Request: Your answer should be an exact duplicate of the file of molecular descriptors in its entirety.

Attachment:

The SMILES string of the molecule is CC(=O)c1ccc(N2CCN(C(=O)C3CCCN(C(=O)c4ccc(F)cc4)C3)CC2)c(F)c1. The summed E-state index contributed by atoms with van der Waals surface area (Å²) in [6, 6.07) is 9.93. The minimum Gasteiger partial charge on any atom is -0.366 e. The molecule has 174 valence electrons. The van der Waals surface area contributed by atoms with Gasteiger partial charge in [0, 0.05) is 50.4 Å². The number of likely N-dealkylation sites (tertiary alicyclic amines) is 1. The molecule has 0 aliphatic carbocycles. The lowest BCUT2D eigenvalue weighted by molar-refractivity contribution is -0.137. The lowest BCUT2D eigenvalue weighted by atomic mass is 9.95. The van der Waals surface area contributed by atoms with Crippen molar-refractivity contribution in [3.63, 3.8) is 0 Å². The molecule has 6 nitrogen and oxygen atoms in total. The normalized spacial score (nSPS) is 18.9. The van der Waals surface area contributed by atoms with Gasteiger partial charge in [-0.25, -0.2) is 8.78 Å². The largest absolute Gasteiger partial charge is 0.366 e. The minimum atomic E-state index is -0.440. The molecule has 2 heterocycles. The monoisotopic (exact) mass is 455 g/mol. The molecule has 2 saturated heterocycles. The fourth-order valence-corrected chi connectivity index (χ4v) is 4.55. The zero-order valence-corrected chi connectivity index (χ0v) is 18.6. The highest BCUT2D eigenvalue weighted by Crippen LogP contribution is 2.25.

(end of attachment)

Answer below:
The SMILES string of the molecule is CC(=O)c1ccc(N2CCN(C(=O)C3CCCN(C(=O)c4ccc(F)cc4)C3)CC2)c(F)c1. The summed E-state index contributed by atoms with van der Waals surface area (Å²) in [6, 6.07) is 9.93. The minimum Gasteiger partial charge on any atom is -0.366 e. The molecule has 174 valence electrons. The van der Waals surface area contributed by atoms with Gasteiger partial charge in [0, 0.05) is 50.4 Å². The number of likely N-dealkylation sites (tertiary alicyclic amines) is 1. The molecule has 0 aliphatic carbocycles. The lowest BCUT2D eigenvalue weighted by molar-refractivity contribution is -0.137. The lowest BCUT2D eigenvalue weighted by atomic mass is 9.95. The van der Waals surface area contributed by atoms with Crippen molar-refractivity contribution in [3.63, 3.8) is 0 Å². The molecule has 6 nitrogen and oxygen atoms in total. The normalized spacial score (nSPS) is 18.9. The van der Waals surface area contributed by atoms with Gasteiger partial charge in [-0.25, -0.2) is 8.78 Å². The largest absolute Gasteiger partial charge is 0.366 e. The minimum atomic E-state index is -0.440. The molecule has 2 heterocycles. The monoisotopic (exact) mass is 455 g/mol. The molecule has 2 saturated heterocycles. The fourth-order valence-corrected chi connectivity index (χ4v) is 4.55. The zero-order valence-corrected chi connectivity index (χ0v) is 18.6. The highest BCUT2D eigenvalue weighted by Crippen LogP contribution is 2.25.